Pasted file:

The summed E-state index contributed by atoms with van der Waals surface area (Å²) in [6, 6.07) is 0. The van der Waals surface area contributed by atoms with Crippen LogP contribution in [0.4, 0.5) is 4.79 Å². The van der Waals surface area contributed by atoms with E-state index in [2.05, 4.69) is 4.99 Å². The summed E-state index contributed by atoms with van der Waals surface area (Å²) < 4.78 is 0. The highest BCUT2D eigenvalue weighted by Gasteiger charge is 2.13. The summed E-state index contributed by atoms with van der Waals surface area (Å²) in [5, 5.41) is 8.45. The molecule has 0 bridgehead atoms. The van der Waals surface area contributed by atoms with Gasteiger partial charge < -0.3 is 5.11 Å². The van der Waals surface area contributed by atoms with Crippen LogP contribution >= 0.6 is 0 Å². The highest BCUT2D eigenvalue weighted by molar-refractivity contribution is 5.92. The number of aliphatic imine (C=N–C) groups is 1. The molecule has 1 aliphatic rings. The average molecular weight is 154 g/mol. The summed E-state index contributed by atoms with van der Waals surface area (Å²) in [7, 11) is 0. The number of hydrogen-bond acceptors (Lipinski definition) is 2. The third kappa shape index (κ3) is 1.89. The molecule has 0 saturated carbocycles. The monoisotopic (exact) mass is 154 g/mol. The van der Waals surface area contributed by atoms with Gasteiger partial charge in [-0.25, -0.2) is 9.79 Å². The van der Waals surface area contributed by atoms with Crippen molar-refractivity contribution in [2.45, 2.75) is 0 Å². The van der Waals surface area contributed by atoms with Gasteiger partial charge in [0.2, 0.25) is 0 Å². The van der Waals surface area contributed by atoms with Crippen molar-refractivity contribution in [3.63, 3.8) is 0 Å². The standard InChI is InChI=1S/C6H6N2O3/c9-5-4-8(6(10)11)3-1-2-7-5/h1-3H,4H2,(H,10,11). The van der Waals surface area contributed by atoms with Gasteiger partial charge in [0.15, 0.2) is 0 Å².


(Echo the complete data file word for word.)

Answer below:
The summed E-state index contributed by atoms with van der Waals surface area (Å²) in [6, 6.07) is 0. The van der Waals surface area contributed by atoms with Crippen LogP contribution in [0.4, 0.5) is 4.79 Å². The van der Waals surface area contributed by atoms with E-state index in [2.05, 4.69) is 4.99 Å². The summed E-state index contributed by atoms with van der Waals surface area (Å²) < 4.78 is 0. The highest BCUT2D eigenvalue weighted by Gasteiger charge is 2.13. The summed E-state index contributed by atoms with van der Waals surface area (Å²) in [5, 5.41) is 8.45. The molecule has 0 bridgehead atoms. The van der Waals surface area contributed by atoms with Gasteiger partial charge < -0.3 is 5.11 Å². The van der Waals surface area contributed by atoms with Crippen LogP contribution >= 0.6 is 0 Å². The highest BCUT2D eigenvalue weighted by molar-refractivity contribution is 5.92. The number of aliphatic imine (C=N–C) groups is 1. The molecule has 1 aliphatic rings. The average molecular weight is 154 g/mol. The summed E-state index contributed by atoms with van der Waals surface area (Å²) in [7, 11) is 0. The number of hydrogen-bond acceptors (Lipinski definition) is 2. The third kappa shape index (κ3) is 1.89. The molecule has 0 saturated carbocycles. The monoisotopic (exact) mass is 154 g/mol. The van der Waals surface area contributed by atoms with Gasteiger partial charge in [-0.25, -0.2) is 9.79 Å². The van der Waals surface area contributed by atoms with Crippen molar-refractivity contribution in [2.45, 2.75) is 0 Å². The van der Waals surface area contributed by atoms with Gasteiger partial charge in [0.2, 0.25) is 0 Å². The van der Waals surface area contributed by atoms with Crippen molar-refractivity contribution in [3.63, 3.8) is 0 Å². The standard InChI is InChI=1S/C6H6N2O3/c9-5-4-8(6(10)11)3-1-2-7-5/h1-3H,4H2,(H,10,11). The van der Waals surface area contributed by atoms with Gasteiger partial charge in [0.15, 0.2) is 0 Å².